勞動三法重要變革

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2011 / 6月

文‧陳歆怡



1.工會組織的多樣化

新《工會法》將工會分為企業工會、產業工會與職業工會3種。過去,基層工會只能以同一廠場、同一企業為組織範圍;新法開放產業層級的工會組織,讓同一產業之勞工可以跨廠場、跨地域、跨企業組成「產業工會」,以強化工會實力。

又,新法刪除關於「職業工會」職種的硬性分類標準,開放工會自行決定會員入會資格,也對「工會聯合組織」鬆綁,工會可依需要自由進行結盟。

2.「不當勞動行為」設裁決機制

過去,資方為了打壓工會,常對工會幹部或會員採取調職、減薪甚至解雇處分等「不當勞動行為」;新法明訂雇主若採取「奧步」時,工會可申請中央專責的「不當勞動行為裁決委員會」裁決,裁決成立後,雇主必須回復原狀(例如將革職的幹部復職),還可能被處以高額罰緩。

3. 雇主有誠信協商義務

《團體協約法》的目的在使勞工可以集體與資方締結優於法定標準的勞動契約(例如要求合理的人力編制、逐年調薪等)。然而,由於勞資地位不對等,過去簽訂團體協約的實例極微,即使有,內容也徒具形式。

有鑒於此,新《團體協約法》要求雇主「無正當理由不得拒絕協商」,將雇主的佯裝協商、拖延協商、刻意杯葛協商以及拒絕提供協商必要資料等行為,視為「不當勞動行為」,讓勞資雙方有重回談判桌的機會。

4. 爭議行為的民刑事免責保障

《勞資爭議處理法》在保障勞工發生勞資爭議時,有組織集體行動而不受雇主懲罰的權利。

以往舊制將爭議行為定義為「消極之勞務不給付」,削弱了工會的抗衡力量。舉例而言,原是工會最有力武器與談判籌碼的罷工行為,依前述爭議行為定義只能「乖乖待在家裡不去上班」,若以人牆封鎖工廠出入口、阻擋公司請來的替代人力上工等罷工糾察行為,就有受罰之虞。

新法重新定義爭議行為,改為「勞資爭議當事人為達成其主張,所為之罷工或其他阻礙事業正常運作及與之對抗之行為,」擁有民事和刑事上的免責保障,對提升工會實力有很大意義。

不過,新法也增訂「禁止及限制罷工行業」,如教師、國防人員,其他如自來水、電力、醫院等「具唯一或不可替代性」的特殊行業,勞資雙方必須簽訂「必要服務條款」,才能罷工。       

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EN

Key Changes in the "Three Labor Laws"

Chen Hsin-yi /tr. by Phil Newell


1. Permitting diversification of forms of union organization

The new Labor Union Act divides unions into three types: corporate unions (also referred to in the law as "enterprise unions"), industrial unions, and craft unions. In the past, union organizations at the basic level were limited to a single shop or factory floor. The new act allows formation of unions at the enterprise level (different shop floors in the same firm), industry level (workers from different companies in the same industry), or craft level (persons in the same profession), and also allows formation of single unions across geographic boundaries, which was also forbidden in the past.

2. Creating an arbitration mechanism for "unfair labor practices"

In the past, management often tried to suppress unions by transferring, demoting, or firing union organizers and members. Under the amended Labor Union Act, such actions are defined as "unfair labor practices." The Settlement of Labor Disputes Act expressly provides that if employers resort to such tricks, the union can apply to a special "decision commission" established at the central government level with specific responsibility for such cases. If the union wins the arbitration decision, the employer must restore the previous situation (for example, must rehire a fired worker in his or her original job) and employers can even be fined.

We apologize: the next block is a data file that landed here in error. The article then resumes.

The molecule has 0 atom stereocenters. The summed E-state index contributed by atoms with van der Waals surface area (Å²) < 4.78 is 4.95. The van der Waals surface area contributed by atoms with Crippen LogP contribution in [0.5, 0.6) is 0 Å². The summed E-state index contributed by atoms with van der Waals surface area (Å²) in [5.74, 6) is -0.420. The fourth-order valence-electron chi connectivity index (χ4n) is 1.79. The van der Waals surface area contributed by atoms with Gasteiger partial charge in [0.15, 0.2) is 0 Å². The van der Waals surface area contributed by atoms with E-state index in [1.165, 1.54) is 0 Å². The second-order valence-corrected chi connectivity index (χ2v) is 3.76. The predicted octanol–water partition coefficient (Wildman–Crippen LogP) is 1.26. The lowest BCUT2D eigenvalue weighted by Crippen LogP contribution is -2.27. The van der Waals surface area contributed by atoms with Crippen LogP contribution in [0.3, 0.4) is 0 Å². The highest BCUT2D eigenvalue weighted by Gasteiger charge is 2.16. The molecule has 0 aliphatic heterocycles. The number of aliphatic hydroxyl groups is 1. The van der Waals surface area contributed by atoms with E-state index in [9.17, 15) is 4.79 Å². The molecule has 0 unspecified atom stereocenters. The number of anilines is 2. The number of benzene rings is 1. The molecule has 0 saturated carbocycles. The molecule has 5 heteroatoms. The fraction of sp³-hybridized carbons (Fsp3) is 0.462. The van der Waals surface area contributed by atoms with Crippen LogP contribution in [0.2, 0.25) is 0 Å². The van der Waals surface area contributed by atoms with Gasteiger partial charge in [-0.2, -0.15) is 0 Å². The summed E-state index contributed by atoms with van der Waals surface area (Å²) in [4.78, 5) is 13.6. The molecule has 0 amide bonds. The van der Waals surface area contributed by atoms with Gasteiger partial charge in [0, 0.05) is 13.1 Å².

3. Adding a duty for employers to negotiate collective bargaining agreements in good faith

The purpose of the Collective Bargaining Agreement Act is to allow labor to collectively reach a contract with management that is superior to the minimum conditions set by law. However, because the two sides are not in symmetrical positions, there were very few cases in the past of collective bargaining agreements being signed, and even in cases where there were such agreements, they were largely mere formalities.

With this in mind, the amended act states that employers may not refuse to negotiate such an agreement without a legitimate reason. Management tactics such as phony negotiating, delays in negotiation, deliberate boycotting of negotiations, and refusal to provide data essential to negotiations are now clearly defined as being unacceptable. This should create opportunities for bringing labor and management to the negotiating table.

4. Providing guarantees against civil or criminal retribution for job actions

Under the old Settlement of Labor Disputes Act, the only legally protected protest activity was "passive failure to deliver labor services." This greatly weakened the ability of unions to fight capital. For example, strikes, by far the most important bargaining chip unions have, were limited by the above rule to "sitting quietly at home." If workers actually tried to block the entrance to a factory or prevent replacement workers hired by the company from going to work, they could face legal retaliation.

In contrast, under the newly amended law, protected "protest activities" include "a strike or any activities impeding normal business operations or against the business, con-ducted by a party to a labor-management dispute to accomplish the objective underlying its claim." Employers may not claim civil damages for such activities, and so long as there are no criminal acts as defined by the Penal Code, such protest activities are not punishable in any way. These changes should be very significant in making unions much more effective in practice.

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